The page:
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Davis, California

Sunday, October 17, 2021

A vision for 40 acres

ANH-TRAM BUI / AGGIE

Students work to improve Davis land while preserving SLLC spaces

The heart of west campus is home to over 40 acres of land belonging to the groups in the Sustainable Living and Learning Communities. Over the years, students and faculty have worked side-by-side to envision designs to improve the infrastructure of the SLLC while maintaining the natural integrity of the land.

The SLLC is composed of several of Davis’ sustainable organizations, including the Student Farm, Project Compost, the Domes, the Ecological Garden, the TriCoop Cooperatives and the D-Lab. These organizations have collectively provided students with the opportunity to gain hands-on experience in agriculture and design projects.

The SLLC organizations offer students the opportunity to work outside of traditional classroom-based learning environments and within a more experiential and experimental learning style.

As the years progress, the university will continue to expand, thus the students involved in the SLLCs intend to preserve its land and remain a relatively undeveloped part of campus. In doing so, the members hope to make improvements when necessary while preserving the 40 acres as a beautiful green space where individuals can express their creativity. This initiative is called the Vision Project.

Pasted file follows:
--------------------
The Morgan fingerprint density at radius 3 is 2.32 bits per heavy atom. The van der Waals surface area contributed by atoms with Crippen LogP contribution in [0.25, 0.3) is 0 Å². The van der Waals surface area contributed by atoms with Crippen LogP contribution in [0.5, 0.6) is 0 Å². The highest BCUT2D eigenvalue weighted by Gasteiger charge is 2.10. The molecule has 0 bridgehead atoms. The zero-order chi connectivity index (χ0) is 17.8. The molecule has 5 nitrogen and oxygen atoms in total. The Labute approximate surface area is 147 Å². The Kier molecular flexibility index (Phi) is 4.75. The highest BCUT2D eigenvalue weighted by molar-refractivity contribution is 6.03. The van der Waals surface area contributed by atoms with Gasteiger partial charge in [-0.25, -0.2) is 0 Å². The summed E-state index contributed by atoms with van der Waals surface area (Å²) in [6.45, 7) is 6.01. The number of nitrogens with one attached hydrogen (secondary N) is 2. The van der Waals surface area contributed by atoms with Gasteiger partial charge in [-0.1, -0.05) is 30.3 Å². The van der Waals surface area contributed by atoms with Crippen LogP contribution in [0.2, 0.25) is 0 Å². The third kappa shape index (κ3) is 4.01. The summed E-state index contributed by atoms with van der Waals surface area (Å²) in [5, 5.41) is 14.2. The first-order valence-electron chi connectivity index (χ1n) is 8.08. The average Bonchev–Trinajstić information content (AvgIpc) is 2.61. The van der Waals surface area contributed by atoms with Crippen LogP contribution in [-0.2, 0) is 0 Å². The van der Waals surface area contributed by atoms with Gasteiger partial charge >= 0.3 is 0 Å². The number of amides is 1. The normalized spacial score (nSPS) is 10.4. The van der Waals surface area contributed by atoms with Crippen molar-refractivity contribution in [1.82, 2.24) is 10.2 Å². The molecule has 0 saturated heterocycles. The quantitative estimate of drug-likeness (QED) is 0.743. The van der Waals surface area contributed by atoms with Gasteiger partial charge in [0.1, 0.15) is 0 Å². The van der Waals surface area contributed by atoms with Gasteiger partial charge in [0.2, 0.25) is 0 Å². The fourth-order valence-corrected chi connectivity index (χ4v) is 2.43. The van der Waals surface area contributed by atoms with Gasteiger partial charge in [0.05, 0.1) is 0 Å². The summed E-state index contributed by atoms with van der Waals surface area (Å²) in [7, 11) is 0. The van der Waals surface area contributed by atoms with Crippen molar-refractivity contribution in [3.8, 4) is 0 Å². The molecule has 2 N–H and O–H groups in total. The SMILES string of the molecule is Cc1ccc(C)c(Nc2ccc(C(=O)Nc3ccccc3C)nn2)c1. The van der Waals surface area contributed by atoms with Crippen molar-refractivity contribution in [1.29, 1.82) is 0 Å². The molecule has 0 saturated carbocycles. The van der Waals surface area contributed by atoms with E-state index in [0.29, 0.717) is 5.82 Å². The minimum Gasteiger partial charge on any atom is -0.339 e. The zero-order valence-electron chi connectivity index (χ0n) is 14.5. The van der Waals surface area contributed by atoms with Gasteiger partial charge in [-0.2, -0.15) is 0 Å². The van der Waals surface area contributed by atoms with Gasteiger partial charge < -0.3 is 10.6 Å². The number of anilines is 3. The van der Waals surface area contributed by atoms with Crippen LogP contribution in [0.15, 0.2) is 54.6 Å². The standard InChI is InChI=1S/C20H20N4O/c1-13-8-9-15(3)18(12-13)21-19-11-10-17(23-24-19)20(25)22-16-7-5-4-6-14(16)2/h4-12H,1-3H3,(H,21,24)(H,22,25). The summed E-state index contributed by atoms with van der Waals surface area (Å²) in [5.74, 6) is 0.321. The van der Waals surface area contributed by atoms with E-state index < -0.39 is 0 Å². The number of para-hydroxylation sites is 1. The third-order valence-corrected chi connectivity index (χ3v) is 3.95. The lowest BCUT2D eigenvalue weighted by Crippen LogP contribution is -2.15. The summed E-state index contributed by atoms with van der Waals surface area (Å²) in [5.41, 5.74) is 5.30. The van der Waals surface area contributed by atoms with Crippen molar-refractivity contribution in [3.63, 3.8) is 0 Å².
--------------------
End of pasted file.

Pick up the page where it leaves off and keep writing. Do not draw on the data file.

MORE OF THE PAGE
David De La Pena, an assistant professor of landscape architecture and environmental design, has been a part of the Vision Project for the past two years. Pena’s role in the project is to help guide students through the envisioning process of the SLLC sites.  

“I think this is a really special part of campus,” Pena said. “These 40 acres (which is a lot of land) is getting increasingly central to campus and for the last 20 to 30 years it’s really been left to the imagination and creation of students to help shape it.”

The idea of the Vision Project is to show the surrounding community how the SLLC land can continue to provide the academic environment as it always has. Nevertheless, the students and faculty of the SLLC are determined to preserve and expand the opportunities of the 40 acres.

“We think about the Domes as a historic place to preserve,” Pena said. “But then we build from the idea to give us the opportunity to design and build new sustainable housing maybe even more sustainable than the Domes while preserving these ‘historic’ sites.”

Pena also explained what makes the 40 acres a wonderful part of the Davis campus.

“There [are] a bunch of little secret places that are wonderful moments in the landscape,” Pena said. “When you’re walking down this dirt road through the olive trees you can sort of imagine you’re at the edge of some rural farm somewhere in the Sacramento Valley, it just has that kind of feeling, which is so special and we’re trying to enhance that feeling so that it can be a place that is loved by more people.”

Each week, a group of 15 SLLC students meet and discuss their plans for the vision project. These students conduct interviews, focus groups and even parade around campus with a mobile design cart to think about the parcel of land more critically.